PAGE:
Marine Toxins That Target Voltage-gated Sodium Channels
Ahmed Al-Sabi,Jeff McArthur,Vitaly Ostroumov,Robert J. French
Marine Drugs , 2006, DOI: 10.3390/md403157
Abstract: Eukaryotic, voltage-gated sodium (NaV) channels are large membrane proteins which underlie generation and propagation of rapid electrical signals in nerve, muscle and heart. Nine different NaV receptor sites, for natural ligands and/or drugs, have been identified, based on functional analyses and site-directed mutagenesis. In the marine ecosystem, numerous toxins have evolved to disrupt NaV channel function, either by inhibition of current flow through the channels, or by modifying the activation and inactivation gating processes by which the channels open and close. These toxins function in their native environment as offensive or defensive weapons in prey capture or deterrence of predators. In composition, they range from organic molecules of varying size and complexity to peptides consisting of ~10-70 amino acids. We review the variety of known NaV-targeted marine toxins, outlining, where known, their sites of interaction with the channel protein and their functional effects. In a number of cases, these natural ligands have the potential applications as drugs in clinical settings, or as models for drug development.
Role of eslicarbazepine in the treatment of epilepsy in adult patients with partial-onset seizures
Martin E Brown, Rif S El-Mallakh
Therapeutics and Clinical Risk Management , 2010, DOI: http://dx.doi.org/10.2147/TCRM.S6382
Abstract: le of eslicarbazepine in the treatment of epilepsy in adult patients with partial-onset seizures Review (4296) Total Article Views Authors: Martin E Brown, Rif S El-Mallakh Published Date March 2010 Volume 2010:6 Pages 103 - 109 DOI: http://dx.doi.org/10.2147/TCRM.S6382 Martin E Brown, Rif S El-Mallakh 1Department of Neurology, 2Department of Psychiatry and Behavioral Sciences, University of Louisville School of Medicine, Louisville, Kentucky, USA Abstract: Eslicarbazepine is a new dibenzazepine antiepileptic agent. It is a high affinity antagonist of the voltage-gated sodium channel. It is closely related to both carbamazepine and oxcarbazepine. Eslicarbazepine has similar affinity to inactivated sodium channels (channels in just activated neurons) as carbamazepine, and greater efficacy in animal models of seizure than oxcarbazepine. In human placebo-controlled trials of a single daily dose of eslicarbazepine added to other anti-epileptic agents, significant seizure reductions occurred with 800 and 1200 mg daily, with nearly half of the patients experiencing a greater than 50% reduction in seizure frequency. Adverse events (AEs) occurred in over 50% of patients receiving therapeutic doses of eslicarbazepine (compared to 31.4%–44.7% of placebo-treated subjects), but were generally mild or moderate. Eight to 19.6% of eslicarbazepine treated patients discontinued due to AEs (compared to 3.9%–8.5% of placebo-treated subjects). In these patients receiving combination anticonvulsant therapy, the most common AEs were dizziness, nausea and vomiting, somnolence, and diplopia. Eslicarbazepine is an effective and reasonably well-tolerated adjunct in patients with suboptimal control of their partial seizures.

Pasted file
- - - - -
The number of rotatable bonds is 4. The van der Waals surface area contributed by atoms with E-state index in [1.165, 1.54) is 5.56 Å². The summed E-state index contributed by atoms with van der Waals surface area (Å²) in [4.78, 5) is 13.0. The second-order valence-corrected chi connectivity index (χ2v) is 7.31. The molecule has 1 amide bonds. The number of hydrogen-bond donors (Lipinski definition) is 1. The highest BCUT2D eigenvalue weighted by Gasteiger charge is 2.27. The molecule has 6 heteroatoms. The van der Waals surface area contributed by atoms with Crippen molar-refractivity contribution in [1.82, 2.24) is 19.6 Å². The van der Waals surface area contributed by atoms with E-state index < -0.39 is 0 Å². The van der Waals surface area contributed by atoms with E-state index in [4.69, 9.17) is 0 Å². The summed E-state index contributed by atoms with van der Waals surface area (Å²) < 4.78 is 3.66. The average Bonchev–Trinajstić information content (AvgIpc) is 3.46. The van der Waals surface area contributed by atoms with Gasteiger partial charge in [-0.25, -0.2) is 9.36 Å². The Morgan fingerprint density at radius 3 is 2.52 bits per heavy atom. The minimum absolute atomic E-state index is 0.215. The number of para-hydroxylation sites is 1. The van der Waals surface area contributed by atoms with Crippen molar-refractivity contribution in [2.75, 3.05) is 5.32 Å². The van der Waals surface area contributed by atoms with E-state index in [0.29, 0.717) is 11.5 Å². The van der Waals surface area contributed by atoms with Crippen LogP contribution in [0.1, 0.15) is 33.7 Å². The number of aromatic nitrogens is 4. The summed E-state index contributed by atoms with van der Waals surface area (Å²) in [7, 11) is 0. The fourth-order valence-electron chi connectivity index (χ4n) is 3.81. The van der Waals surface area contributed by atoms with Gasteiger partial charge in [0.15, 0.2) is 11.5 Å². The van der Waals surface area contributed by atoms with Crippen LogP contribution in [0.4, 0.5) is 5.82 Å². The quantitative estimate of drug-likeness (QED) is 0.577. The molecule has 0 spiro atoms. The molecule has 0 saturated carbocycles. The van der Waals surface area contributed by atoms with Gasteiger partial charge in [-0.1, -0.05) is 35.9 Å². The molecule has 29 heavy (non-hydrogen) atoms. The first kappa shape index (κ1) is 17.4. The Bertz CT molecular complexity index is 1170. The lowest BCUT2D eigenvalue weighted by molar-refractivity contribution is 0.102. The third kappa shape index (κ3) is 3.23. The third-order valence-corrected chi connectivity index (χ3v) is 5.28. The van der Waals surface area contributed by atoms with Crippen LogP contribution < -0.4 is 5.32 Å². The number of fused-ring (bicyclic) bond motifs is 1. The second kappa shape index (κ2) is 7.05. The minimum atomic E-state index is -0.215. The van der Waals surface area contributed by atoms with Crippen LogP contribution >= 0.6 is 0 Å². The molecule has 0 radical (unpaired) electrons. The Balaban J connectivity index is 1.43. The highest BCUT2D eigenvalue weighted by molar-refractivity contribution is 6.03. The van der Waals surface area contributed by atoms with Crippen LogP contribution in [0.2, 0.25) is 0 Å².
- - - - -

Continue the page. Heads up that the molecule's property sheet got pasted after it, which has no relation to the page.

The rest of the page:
The non-synonymous SNP, R1150W, in SCN9A is not associated with chronic widespread pain susceptibility
Holliday Kate L,Thomson Wendy,Neogi Tuhina,Felson David T
Molecular Pain , 2012, DOI: 10.1186/1744-8069-8-72
Abstract: Background Mutations in SCN9A, encoding the alpha subunit of the voltage-gated sodium channel (Nav1.7), have caused severe pain disorders and congenital insensitivity to pain. The aim of this study was to validate the previously reported association between a common non-synonymous polymorphism (R1150W, rs6746030) in SCN9A and chronic widespread pain (CWP), in independent population-based cohorts. Findings Genotype data for rs6746030 was available in four population-based cohorts (EPIFUND, the European Male Ageing Study (EMAS), the Framingham study and the Dyne Steel DNA Bank of Ageing and Cognition). Pain was assessed using body manikins and CWP was scored using American College of Rheumatology (ACR) criteria in all cohorts, except the Framingham study which assessed widespread pain (WP) using ACR criteria on a joint pain homunculus. Controls were subjects who reported no pain. Logistic regression (additive genetic model) was used to test for association between rs6746030 and CWP compared to controls, adjusting for study centre in EMAS. Generalised estimating equation regression was used to test for association between rs6746030 and WP, whilst accounting for relatedness between subjects in the Framingham study. Genotype data for rs6746030 was available for 1071 CWP cases and 3212 controls. There was no significant association between CWP and rs6476030 in individual cohorts or when combined in a fixed-effects meta-analysis (Odds Ratio = 0.96 (95% confidence interval 0.82, 1.11) p = 0.567). Conclusions In contrast to a previous study, no association between a non-synonymous polymorphism in SCN9A and CWP was observed in multiple population-based cohorts.
Targeting voltage-gated sodium channels for treatment for chronic visceral pain
Fei-Hu Qi,You-Lang Zhou,Guang-Yin Xu
World Journal of Gastroenterology , 2011, DOI: 10.3748/wjg.v17.i19.2357